MARÍNA RECORDS was a very short lived label active in the early 1950s. Only Czech songs and artists were recorded.
The studio was located in Greenwich, Connecticut, USA.
Hi-Tone was a short-lived subsidiary label of Signature Recording Corporation, founded by Bob Thiele in February 1949.
The purpose behind the label was to offer inexpensive direct market sales of hit song cover versions to chain stores.
In 1950 they began releasing 10″ shellac “children’s records”, in a variety of colors.
In 1952 they relocated to New York City, NY.
Hi-Tone was discontinued sometime in the early to mid 1950′.
The International Record Collectors’ Club (IRCC) was an early reissue label making available classic recordings from the acoustic era in the 1930’s.
The IRCC was formed in 1931 by William H. Seltsam and initially offered monthly reissues of early 1900’s vocal records. He was able to arrange for special disc pressings from Victor and Columbia, along with Edison and Pathé. By 1937 he was transferring vertical-cut cylinder to disc for distribution to club members.
Broadway Records was the name of an American record label in the 1920s and 1930s. Broadway’s records were first manufactured in the early 1920s by the Bridgeport Die and Machine Company of Bridgeport, Connecticut. Most of the early issues were from masters recorded by Paramount Records. Starting in 1924, masters from the Emerson and Banner appeared on Broadway.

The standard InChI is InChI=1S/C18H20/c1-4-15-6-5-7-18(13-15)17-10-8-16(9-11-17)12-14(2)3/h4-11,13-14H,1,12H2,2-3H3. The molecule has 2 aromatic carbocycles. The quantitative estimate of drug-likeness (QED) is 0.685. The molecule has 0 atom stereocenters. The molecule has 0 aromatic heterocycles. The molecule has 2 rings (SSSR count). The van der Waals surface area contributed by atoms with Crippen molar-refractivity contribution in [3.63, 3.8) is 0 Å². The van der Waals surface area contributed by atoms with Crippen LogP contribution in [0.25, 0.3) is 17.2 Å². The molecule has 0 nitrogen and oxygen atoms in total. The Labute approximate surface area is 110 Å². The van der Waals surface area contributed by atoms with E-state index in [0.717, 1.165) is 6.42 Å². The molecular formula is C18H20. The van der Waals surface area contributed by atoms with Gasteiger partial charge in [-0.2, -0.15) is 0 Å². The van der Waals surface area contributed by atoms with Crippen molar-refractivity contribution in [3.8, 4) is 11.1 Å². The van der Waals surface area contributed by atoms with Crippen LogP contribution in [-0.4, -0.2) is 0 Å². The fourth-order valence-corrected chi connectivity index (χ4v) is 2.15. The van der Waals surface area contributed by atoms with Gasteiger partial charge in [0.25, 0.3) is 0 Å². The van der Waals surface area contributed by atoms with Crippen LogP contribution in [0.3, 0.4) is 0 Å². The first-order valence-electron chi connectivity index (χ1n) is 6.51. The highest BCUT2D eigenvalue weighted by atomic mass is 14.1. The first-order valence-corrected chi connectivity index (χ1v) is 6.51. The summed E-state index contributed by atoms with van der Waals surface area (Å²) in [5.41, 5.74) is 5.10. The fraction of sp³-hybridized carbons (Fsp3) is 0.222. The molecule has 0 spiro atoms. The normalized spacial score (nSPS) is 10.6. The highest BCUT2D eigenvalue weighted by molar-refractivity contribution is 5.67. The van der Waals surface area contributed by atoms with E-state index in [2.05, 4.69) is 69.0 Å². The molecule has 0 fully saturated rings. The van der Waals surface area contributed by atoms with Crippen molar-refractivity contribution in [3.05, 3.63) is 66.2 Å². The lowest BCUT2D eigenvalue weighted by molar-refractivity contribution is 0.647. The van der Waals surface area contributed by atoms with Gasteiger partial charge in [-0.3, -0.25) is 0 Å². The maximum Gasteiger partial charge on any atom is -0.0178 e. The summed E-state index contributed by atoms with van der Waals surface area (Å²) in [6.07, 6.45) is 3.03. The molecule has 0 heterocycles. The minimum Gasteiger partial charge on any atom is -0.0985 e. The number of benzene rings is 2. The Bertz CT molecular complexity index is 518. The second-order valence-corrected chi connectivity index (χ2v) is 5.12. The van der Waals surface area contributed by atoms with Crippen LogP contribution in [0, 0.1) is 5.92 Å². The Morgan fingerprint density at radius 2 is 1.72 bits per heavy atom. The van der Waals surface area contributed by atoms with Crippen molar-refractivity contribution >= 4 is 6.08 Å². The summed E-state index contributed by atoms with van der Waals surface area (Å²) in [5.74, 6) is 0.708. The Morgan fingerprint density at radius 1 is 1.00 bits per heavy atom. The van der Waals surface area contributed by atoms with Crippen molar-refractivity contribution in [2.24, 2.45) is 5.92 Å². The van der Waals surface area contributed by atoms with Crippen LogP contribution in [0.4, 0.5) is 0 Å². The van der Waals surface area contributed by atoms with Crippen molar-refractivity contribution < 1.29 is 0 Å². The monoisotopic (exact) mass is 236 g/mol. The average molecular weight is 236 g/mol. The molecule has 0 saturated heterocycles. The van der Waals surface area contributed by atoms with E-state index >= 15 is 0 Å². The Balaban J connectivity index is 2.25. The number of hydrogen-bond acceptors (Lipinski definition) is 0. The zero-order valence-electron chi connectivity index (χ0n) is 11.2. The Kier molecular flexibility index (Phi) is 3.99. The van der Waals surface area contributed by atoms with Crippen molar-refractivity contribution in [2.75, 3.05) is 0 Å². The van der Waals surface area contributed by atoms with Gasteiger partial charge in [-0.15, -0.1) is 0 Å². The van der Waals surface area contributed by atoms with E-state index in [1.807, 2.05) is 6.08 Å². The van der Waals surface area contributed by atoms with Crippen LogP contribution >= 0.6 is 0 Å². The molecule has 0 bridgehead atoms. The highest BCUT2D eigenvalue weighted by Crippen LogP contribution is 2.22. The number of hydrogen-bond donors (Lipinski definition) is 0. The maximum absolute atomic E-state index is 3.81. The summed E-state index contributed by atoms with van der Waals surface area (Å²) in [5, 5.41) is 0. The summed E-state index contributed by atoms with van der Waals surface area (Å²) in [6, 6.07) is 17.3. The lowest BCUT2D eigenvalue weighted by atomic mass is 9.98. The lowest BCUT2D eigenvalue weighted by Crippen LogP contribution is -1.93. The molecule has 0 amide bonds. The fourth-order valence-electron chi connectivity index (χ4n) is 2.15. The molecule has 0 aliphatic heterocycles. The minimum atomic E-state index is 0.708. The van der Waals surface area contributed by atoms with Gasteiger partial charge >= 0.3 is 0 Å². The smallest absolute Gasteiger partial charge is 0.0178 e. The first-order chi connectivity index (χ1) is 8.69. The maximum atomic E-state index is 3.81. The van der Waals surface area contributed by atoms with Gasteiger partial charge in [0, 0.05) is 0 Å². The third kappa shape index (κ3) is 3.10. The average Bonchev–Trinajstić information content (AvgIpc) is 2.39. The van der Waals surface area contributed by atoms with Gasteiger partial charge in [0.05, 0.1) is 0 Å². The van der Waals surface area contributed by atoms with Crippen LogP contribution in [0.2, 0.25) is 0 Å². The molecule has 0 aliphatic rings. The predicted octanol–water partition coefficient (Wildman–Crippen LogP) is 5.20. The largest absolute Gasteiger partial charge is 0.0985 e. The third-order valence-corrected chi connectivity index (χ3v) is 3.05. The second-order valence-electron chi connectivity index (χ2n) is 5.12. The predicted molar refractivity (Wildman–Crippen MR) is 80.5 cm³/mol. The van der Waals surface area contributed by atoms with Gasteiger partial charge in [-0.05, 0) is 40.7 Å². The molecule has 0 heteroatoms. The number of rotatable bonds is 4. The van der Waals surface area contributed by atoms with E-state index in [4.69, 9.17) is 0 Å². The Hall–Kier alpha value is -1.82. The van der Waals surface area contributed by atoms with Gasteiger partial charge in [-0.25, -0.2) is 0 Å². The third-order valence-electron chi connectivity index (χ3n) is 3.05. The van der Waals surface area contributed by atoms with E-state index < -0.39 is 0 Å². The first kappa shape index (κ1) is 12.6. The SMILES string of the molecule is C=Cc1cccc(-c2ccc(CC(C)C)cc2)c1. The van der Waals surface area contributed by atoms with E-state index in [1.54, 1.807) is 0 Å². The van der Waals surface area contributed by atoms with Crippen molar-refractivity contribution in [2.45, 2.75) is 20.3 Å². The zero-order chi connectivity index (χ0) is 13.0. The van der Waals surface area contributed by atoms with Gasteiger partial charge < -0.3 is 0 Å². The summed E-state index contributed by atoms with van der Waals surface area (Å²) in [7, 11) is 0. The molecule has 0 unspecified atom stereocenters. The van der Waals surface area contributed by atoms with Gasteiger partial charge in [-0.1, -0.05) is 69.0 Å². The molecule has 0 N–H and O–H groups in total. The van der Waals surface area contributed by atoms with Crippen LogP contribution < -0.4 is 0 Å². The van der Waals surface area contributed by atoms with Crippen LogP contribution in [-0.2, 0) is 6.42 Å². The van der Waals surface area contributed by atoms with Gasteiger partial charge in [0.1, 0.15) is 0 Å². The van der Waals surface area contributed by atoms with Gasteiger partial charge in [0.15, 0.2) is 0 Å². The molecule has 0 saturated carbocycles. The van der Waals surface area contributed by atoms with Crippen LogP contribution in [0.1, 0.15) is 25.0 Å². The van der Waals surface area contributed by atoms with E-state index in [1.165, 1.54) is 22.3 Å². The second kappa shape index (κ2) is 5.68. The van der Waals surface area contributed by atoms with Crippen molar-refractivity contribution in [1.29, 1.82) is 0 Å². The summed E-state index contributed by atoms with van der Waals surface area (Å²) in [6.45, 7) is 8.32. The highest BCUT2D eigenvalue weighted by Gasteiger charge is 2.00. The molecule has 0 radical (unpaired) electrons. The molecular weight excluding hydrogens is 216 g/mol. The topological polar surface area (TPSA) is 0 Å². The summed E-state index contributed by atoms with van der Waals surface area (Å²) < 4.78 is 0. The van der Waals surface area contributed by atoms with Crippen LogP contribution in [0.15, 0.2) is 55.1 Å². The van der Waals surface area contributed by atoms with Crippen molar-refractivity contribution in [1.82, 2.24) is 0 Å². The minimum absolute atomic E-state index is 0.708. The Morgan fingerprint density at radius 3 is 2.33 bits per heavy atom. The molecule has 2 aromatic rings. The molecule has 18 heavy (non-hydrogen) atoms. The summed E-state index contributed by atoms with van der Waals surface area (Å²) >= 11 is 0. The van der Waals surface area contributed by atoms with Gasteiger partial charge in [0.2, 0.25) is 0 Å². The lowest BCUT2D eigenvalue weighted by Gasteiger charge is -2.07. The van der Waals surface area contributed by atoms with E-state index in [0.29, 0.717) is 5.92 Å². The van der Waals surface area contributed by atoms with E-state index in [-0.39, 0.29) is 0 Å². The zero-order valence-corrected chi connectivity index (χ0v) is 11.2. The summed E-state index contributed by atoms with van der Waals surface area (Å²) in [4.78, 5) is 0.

When Bridgeport Die and Machine went bankrupt in 1925, the Broadway label was acquired by the New York Recording Laboratories (NYRL), which, despite what the name suggests, was located in Port Washington, Wisconsin. NYRL was owned by the Wisconsin Chair Company, also the parent of Paramount Records. Broadway’s discs were sold at Montgomery Ward, though it’s not known if Ward’s handled the label exclusively. (Examples bearing a Chicago drugstore imprint are known.)
The majority of these 1925–1930 records were Plaza masters. Starting in 1930, Crown Records masters were used in addition to NYRL’s own L-matrix series of sides recorded in Grafton, Wisconsin. NYRL went out of business in 1932 and the Broadway label was picked up by ARC for a short-lived series.
When Decca started up in late 1934/early 1935, among the early (unsuccessful) labels they produced was Champion and Broadway. The few Broadway/Decca records were an L-1200 series and masters came from Champion (Gennett Records) The series didn’t last beyond 1935. This involvement with ARC and then Decca most probably related to the fulfillment of an existing Ward’s contract.
The Bridgeport-era Broadway discs were well-pressed and recorded, but starting with the NYRL (Paramount) era, the pressing quality and audio fidelity was well below average for the time. The ARC Broadway quality was the same as Melotone, Perfect, or Oriole, and the Decca Broadway quality was the same as Decca.